There were a couple who did, actually. Legendary stuntman Vic Armstrong went with the Five Favorite Films he had worked on, and unsurprisingly, when pressed for her Five Favorite Films, Miss Piggy simply named every Muppet movie made (plus Casablanca). She’s such a ham.

Who had the most liberal interpretation of the number Five?

That would be Joshua Leonard, who gave us a whopping nine films.

Who were the two most disparate celebrities who were both the only ones to cite a particular movie as one of their Favorites?

There are probably a decent number of bizarre connections to be found, but we’d say the winners of this category would be Morgan Freeman and Hayden Panettiere, who both chose Moulin Rouge. Incidentally, the two have something else in common, having both starred in movies about saving dolphins (Freeman in Dolphin Tale and Panettiere in The Cove).

What was the lowest Tomatometer-rated film to be cited?

That would be Booty Call at 25%, as chosen by Puss in Boots. Because of its “Great boots!”

Okay, but what was the lowest Tomatometer-rated film to be cited genuinely?

Well, far be it from us to determine the sincerity of Puss in Boots’ choices, but we get what you’re saying. The answer you’re looking for is Man on Fire at 39% with 97 reviews, as chosen by Taylor Lautner.

How many Rotten films were chosen as Favorites, anyway?


And how many films chosen have 100% Tomatometers?



Which list had the highest Tomatometer average?

That honor goes to director James Cameron, whose Five Favorites brought an average Tomatometer score of 99%.

How many times were the Star Wars movies mentioned?

Believe it or not, after both Episode IV: A New Hope and Episode V: The Empire Strikes Back were each mentioned three times last year, absolutely no Star Wars movie was cited as a Favorite by anyone in 2011. Not so pleased, would George Lucas be…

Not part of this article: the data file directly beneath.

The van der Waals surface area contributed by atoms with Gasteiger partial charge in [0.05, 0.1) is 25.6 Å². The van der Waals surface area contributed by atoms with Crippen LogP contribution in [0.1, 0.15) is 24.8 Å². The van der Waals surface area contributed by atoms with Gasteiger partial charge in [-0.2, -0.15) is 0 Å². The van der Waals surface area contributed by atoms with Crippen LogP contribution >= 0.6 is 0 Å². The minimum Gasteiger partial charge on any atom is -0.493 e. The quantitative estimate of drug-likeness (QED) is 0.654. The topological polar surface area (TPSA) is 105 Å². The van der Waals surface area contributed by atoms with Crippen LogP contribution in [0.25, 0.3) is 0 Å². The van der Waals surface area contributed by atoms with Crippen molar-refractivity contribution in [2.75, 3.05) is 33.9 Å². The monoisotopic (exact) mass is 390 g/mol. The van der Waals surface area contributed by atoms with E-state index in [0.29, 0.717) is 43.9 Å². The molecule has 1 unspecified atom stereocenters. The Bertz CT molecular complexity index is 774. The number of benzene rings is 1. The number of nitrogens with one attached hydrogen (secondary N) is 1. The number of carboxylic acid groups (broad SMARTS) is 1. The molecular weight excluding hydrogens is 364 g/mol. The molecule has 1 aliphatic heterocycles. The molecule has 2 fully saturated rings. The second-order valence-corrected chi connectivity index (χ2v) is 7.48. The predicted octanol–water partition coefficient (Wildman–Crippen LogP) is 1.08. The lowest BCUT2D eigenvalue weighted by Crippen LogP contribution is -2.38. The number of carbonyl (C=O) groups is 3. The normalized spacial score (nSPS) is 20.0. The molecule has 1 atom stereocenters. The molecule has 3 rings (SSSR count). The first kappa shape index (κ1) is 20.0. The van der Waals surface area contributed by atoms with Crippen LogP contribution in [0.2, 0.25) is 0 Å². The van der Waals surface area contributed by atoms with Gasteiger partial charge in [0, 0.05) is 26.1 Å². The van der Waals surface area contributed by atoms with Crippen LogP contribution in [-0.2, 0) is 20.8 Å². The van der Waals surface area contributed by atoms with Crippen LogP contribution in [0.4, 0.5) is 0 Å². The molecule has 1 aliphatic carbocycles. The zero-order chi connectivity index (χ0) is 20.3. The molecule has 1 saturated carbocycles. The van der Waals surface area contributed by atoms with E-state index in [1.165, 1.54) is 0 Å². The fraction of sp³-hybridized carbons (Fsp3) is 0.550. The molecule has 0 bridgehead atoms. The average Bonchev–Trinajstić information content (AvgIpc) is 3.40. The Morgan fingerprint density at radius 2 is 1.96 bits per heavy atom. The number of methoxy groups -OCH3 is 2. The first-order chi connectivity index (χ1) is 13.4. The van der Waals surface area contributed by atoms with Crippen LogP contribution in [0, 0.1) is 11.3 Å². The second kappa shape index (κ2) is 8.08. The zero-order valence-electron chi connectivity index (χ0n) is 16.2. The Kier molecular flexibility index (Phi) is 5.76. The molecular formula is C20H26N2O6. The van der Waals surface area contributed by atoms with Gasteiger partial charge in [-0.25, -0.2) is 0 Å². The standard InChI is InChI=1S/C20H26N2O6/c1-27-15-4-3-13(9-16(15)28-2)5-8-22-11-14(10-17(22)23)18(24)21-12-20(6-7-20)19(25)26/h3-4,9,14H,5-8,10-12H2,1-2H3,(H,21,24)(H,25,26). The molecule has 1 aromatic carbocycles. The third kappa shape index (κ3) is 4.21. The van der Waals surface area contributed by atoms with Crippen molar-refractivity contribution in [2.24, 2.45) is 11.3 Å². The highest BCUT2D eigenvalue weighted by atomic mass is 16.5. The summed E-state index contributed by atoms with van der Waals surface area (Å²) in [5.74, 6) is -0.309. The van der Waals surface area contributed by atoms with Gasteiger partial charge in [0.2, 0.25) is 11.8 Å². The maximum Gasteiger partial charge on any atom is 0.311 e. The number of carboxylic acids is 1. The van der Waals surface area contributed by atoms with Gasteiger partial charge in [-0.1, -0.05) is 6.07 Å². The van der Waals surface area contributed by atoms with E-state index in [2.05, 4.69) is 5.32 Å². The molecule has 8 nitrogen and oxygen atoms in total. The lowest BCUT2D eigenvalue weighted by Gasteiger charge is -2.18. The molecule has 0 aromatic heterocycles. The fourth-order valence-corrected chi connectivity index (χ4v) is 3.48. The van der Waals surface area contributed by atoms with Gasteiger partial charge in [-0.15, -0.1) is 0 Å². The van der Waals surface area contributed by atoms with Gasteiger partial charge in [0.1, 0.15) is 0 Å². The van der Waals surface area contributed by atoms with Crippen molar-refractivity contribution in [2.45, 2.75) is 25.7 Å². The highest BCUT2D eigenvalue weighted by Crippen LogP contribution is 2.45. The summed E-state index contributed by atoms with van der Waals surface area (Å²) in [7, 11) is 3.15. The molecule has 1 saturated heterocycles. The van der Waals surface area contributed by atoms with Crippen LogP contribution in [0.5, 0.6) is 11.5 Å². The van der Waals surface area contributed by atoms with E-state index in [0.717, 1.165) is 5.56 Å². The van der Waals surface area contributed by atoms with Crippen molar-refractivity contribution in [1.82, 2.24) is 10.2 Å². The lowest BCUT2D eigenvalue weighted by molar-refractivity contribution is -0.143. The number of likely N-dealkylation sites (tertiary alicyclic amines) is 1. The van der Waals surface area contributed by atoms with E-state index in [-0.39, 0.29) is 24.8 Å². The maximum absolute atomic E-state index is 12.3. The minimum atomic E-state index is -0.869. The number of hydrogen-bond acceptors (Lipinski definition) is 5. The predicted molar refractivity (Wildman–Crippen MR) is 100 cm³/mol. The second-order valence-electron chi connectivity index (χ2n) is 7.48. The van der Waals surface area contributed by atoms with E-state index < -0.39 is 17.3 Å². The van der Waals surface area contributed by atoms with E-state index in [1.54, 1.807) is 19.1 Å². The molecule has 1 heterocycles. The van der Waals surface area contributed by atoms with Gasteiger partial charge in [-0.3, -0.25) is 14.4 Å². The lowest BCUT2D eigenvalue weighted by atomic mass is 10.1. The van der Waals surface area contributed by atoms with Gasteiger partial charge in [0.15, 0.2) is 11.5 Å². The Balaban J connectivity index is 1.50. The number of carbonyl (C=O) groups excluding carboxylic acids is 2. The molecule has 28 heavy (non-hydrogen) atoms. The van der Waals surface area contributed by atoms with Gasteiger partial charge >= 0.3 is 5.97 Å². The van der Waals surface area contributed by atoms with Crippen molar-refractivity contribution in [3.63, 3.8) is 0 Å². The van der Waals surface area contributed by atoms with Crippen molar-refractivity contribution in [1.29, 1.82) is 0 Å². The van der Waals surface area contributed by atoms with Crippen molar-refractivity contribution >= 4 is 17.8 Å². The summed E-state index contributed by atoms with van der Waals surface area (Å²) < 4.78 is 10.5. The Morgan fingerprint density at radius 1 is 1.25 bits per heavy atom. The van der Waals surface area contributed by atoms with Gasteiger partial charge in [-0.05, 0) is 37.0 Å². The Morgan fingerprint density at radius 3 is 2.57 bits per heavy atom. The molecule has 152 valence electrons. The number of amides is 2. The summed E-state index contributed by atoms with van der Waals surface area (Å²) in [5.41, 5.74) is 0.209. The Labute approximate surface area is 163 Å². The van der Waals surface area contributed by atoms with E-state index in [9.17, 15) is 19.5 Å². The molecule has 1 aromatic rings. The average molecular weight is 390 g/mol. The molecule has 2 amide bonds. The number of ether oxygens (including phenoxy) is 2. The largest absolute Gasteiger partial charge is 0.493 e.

Who provoked the biggest double-take?

That would have to be veteran B-movie legend Roger Corman, who ended an impressive Favorites list that included Battleship Potemkin, Lawrence of Arabia, Citizen Kane, and On the Waterfront with… Avatar?


I’m your average awesome Rotten Tomatoes news reader and commenter. Who had the best list?

We’d venture to say you’d probably be happiest with Freida Pinto’s.

Which list was the most fun to read?

Well, that depends entirely on your definition of “fun.” If you take particular pleasure in reading someone geek out about their favorite movies, you might go with Alan Tudyk, Michelle Monaghan, or Richard Ayoade. For something a little off the wall, you can go with either Puss in Boots or the dual Five Faves of Kermit the Frog and Miss Piggy. Or, if you want, you can just read Morgan Freeman’s Five Favorite Films and imagine his voice narrating it to you.

So there you have it, folks. Check out all of our Five Favorite Films interviews here and chime in below to tell us which were your favorites, and while you’re at it, feel free to tell us what your own Five Faves are! Here’s to another year of great interviews!